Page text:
Why Individual Stock Investments Disappoint
Coverage of the 2010 Investment Innovation Conference.
BY Steve Foerster | February 1, 2011
The key innovation in this presentation is an innovation in how we view the world of investors, which has important implications for investing. Behavioural finance helps us to recognize that not all investors are rational, which was an implicit assumption in traditional finance models such as the Capital Asset Pricing Model (CAPM).
Models such as CAPM assumed investors all have access to the same information, they update their beliefs correctly as they get new information and they make choices consistent with the classical notions of expected utility maximization. So if all investors are rational, then intrinsic values always equal market values, markets are always efficient and investors should simply buy and hold index funds.
However, if investors are not rational, then intrinsic values are not always equal to fundamental values. Behavioural finance helps to describe the kinds of deviations from rationality we might expect to see due to biases, heuristics and framing effects. Biases are the predisposition toward error, heuristics are rules of thumb and framing effects are the manner and setting of decisions.
We need to be aware of our decision-making biases, the heuristics that we often rely on and how we frame our decisions. Do we tend to be excessively optimistic and assume a stock that has done well in the past will therefore continue to do well? Are we overconfident in our investment abilities just like most drivers feel they have above-average driving abilities? Do we rely on rules of thumb to assess a company’s prospects and confuse what appears to be a “good company” with “good investments”? In terms of framing, do we recognize that we tend to put more weight on potential losses rather than similar-sized gains and behave in a risk-averse manner?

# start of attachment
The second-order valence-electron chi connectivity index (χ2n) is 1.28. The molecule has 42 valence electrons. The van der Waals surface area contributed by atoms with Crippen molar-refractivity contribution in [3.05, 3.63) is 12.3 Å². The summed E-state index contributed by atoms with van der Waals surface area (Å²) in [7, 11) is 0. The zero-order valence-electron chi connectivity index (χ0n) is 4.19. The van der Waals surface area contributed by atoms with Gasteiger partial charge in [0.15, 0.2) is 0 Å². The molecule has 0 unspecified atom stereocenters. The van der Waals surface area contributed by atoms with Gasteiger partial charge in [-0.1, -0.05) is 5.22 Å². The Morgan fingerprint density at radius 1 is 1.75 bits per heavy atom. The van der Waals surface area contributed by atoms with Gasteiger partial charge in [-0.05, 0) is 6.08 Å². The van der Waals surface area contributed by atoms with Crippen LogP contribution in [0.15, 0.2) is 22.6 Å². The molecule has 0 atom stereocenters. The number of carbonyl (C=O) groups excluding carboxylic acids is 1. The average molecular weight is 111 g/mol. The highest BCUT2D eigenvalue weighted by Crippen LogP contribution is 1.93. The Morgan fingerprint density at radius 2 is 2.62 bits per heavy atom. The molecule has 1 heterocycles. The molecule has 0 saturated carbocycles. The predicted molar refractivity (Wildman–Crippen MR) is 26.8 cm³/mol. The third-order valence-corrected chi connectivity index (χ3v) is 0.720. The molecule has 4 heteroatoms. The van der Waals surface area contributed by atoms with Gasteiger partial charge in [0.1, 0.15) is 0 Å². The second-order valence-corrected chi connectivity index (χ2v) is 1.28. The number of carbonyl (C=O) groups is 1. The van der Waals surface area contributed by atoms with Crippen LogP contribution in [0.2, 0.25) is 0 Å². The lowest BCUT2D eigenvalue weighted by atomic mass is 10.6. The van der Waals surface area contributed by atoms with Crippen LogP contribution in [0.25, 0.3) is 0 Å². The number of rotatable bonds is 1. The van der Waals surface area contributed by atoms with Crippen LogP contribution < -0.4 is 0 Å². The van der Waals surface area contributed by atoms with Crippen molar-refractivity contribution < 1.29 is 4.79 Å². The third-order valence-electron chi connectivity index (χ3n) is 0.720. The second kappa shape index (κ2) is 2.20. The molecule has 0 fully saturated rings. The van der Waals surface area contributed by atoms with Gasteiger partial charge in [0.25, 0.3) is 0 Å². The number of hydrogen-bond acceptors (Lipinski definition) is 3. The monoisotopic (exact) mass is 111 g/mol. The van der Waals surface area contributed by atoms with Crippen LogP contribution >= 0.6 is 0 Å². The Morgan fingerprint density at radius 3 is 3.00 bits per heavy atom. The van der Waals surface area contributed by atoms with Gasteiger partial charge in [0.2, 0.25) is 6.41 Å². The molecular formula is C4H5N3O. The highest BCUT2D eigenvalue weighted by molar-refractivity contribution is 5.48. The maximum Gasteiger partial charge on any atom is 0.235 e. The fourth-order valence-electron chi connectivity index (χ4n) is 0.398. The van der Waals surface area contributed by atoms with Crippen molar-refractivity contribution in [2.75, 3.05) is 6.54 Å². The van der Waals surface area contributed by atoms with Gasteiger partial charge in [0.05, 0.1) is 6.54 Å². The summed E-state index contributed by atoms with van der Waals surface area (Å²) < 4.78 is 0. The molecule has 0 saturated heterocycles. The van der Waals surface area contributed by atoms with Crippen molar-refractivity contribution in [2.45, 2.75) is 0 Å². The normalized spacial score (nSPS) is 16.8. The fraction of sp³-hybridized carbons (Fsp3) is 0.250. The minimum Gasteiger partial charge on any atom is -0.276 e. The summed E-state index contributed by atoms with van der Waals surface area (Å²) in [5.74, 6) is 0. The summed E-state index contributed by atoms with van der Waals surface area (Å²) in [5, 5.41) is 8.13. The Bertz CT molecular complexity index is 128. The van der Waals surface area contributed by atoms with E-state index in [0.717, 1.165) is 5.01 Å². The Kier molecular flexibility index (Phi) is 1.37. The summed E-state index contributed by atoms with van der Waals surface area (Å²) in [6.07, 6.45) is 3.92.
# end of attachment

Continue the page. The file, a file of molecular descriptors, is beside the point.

In terms of our reliance on simple heuristics, in a recent working paper called “Double Then Nothing: Why Individual Stock Investments Disappoint,” I test the impact of relying on a simple heuristic whereby investors are attracted to buying stocks that have recently doubled in price in anticipation of further gains. I show that a strategy of buying stocks that have recently doubled in price can lead to predictable disappointment for these investors and severe underperformance relative to the market (-28% over a four- year period), whereas investors who avoid relying on this simple heuristic are likely to perform as expected, on average similar to the overall market. This “doubling variable” is a significant predictor of future price reversals in addition to past performance per se, as uncovered in a classic 1985 “overreaction” study by DeBondt and Thaler. Thus based on this study investors can become aware of the dangers of relying on simple heuristics and can avoid disappointment in investment returns.
So the more we are aware of our biases and work toward de-biasing, then the better we can make investment decisions. For example:
- Understand why you are investing;
- View decision-making as widely as possible;
- Set investment criteria based on sound research;
- Diversify your investments;
- Accept losses and treat sunk costs as sunk; and
- Think long-term.
Ultimately, you need to take a disciplined approach to investing.
Steve Foerster, Professor of Finance, Ivey Business School, University of Western Ontario.